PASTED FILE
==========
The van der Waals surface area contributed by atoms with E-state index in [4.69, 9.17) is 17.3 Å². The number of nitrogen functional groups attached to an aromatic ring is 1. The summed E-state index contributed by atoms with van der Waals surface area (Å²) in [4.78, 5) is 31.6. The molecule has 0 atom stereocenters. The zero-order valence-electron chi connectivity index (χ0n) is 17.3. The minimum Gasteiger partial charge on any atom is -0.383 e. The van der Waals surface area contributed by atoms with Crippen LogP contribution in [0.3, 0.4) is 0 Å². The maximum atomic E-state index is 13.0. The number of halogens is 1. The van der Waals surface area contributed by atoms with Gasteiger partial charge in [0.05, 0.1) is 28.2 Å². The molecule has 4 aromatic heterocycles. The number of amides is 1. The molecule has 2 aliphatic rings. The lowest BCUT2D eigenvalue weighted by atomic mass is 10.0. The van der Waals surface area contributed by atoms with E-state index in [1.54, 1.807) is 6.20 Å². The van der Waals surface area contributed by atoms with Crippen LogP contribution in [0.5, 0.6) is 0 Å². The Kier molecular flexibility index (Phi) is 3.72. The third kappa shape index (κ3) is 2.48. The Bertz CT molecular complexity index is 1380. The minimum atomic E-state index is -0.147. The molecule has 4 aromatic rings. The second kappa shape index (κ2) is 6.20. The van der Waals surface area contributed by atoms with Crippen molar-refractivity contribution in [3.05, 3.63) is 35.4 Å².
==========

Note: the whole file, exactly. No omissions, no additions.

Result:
The van der Waals surface area contributed by atoms with E-state index in [4.69, 9.17) is 17.3 Å². The number of nitrogen functional groups attached to an aromatic ring is 1. The summed E-state index contributed by atoms with van der Waals surface area (Å²) in [4.78, 5) is 31.6. The molecule has 0 atom stereocenters. The zero-order valence-electron chi connectivity index (χ0n) is 17.3. The minimum Gasteiger partial charge on any atom is -0.383 e. The van der Waals surface area contributed by atoms with Crippen LogP contribution in [0.3, 0.4) is 0 Å². The maximum atomic E-state index is 13.0. The number of halogens is 1. The van der Waals surface area contributed by atoms with Gasteiger partial charge in [0.05, 0.1) is 28.2 Å². The molecule has 4 aromatic heterocycles. The number of amides is 1. The molecule has 2 aliphatic rings. The lowest BCUT2D eigenvalue weighted by atomic mass is 10.0. The van der Waals surface area contributed by atoms with E-state index in [1.54, 1.807) is 6.20 Å². The van der Waals surface area contributed by atoms with Crippen LogP contribution in [0.5, 0.6) is 0 Å². The Kier molecular flexibility index (Phi) is 3.72. The third kappa shape index (κ3) is 2.48. The Bertz CT molecular complexity index is 1380. The minimum atomic E-state index is -0.147. The molecule has 4 aromatic rings. The second kappa shape index (κ2) is 6.20. The van der Waals surface area contributed by atoms with Crippen molar-refractivity contribution in [3.05, 3.63) is 35.4 Å².